Whilst I’ve been learning Italian, a few funny phrases have popped up along the way that I couldn’t not make note of. Most of these came up in my Italian classes, so these are the explanations given by my wise teacher Massimo.
1. Una promessa da marinaio
I’m going to begin with my favourite: ‘a sailor promise.’ These are simply promises that won’t be kept. Sailors had a different woman in every port and they’d tell each one they’d return to marry them, which of course never happened. Hence why they’ve become synonymous with false promises.
2. Chi dorme non piglia pesci
‘Who sleeps catches no fish.’ This little phrase means there are no rewards to reap from being lazy.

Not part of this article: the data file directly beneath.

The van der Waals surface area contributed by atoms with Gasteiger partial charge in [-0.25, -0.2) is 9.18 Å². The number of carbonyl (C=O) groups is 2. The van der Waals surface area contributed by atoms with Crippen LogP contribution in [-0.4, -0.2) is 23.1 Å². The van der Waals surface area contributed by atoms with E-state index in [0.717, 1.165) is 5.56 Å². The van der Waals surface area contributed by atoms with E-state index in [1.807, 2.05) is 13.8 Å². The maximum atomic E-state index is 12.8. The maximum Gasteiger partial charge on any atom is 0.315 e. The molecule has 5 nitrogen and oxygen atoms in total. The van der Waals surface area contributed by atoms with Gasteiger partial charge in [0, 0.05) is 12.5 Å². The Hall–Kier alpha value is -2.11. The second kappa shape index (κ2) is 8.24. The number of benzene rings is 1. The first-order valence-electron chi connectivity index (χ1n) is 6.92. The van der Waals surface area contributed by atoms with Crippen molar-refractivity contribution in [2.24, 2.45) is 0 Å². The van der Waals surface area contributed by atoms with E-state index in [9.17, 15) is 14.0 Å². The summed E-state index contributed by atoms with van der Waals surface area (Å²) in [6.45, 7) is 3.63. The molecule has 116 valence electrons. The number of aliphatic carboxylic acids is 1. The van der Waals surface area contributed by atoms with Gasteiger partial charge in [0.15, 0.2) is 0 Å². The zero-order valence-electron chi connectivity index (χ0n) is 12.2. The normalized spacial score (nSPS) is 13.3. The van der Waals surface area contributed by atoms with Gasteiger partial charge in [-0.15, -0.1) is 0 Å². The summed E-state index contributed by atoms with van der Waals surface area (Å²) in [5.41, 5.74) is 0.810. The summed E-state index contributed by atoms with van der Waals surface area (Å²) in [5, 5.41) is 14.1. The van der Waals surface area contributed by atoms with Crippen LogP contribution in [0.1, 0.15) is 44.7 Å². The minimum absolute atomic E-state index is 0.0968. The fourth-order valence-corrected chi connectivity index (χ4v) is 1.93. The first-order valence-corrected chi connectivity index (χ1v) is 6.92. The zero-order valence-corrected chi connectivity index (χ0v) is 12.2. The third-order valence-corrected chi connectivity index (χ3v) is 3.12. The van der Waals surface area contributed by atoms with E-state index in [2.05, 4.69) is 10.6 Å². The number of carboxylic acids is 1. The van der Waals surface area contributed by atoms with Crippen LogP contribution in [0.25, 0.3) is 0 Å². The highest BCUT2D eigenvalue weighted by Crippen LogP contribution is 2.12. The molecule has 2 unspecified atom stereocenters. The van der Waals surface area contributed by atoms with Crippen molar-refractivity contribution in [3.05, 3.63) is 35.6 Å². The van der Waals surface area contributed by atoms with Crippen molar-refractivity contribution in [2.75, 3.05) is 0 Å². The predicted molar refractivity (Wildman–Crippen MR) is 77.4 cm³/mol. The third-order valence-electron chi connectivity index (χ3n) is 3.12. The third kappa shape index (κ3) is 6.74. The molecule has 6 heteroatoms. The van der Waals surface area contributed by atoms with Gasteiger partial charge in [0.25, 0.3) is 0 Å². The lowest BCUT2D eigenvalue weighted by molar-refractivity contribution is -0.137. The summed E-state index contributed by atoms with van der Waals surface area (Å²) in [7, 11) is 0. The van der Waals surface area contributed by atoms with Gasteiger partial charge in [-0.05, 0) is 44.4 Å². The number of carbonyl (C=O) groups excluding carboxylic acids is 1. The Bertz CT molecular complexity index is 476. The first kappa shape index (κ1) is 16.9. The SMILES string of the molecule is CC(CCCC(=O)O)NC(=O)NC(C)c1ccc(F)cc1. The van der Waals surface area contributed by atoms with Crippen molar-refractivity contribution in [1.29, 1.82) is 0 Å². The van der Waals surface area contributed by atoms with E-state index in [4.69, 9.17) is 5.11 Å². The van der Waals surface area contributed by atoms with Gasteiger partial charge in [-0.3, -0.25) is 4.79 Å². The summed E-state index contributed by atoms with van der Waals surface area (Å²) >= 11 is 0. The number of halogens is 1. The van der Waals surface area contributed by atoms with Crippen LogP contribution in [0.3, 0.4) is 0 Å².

3. Aria fritta
This one is short and sweet, it just means ‘fried air.’ In Italian it has a sort of ring to it, and it’s used to describe empty promises. I picked this up at one of the Caffè e Giornale sessions (see my previous post on this), when we were discussing politicians.
4. Toccare ferro (di cavallo)
Italians don’t say ‘touch wood,’ instead they use ‘touch iron.’ Apparently this is an abbreviation of a longer phrase, which also includes the part I’ve added in brackets, ‘di cavallo.’ The whole phrase translates to ‘touch horseshoe,’ because horseshoes have long been considered tokens of good luck, capable of keeping the devil at bay.
If I stumble on any more, I’ll be sure to share them.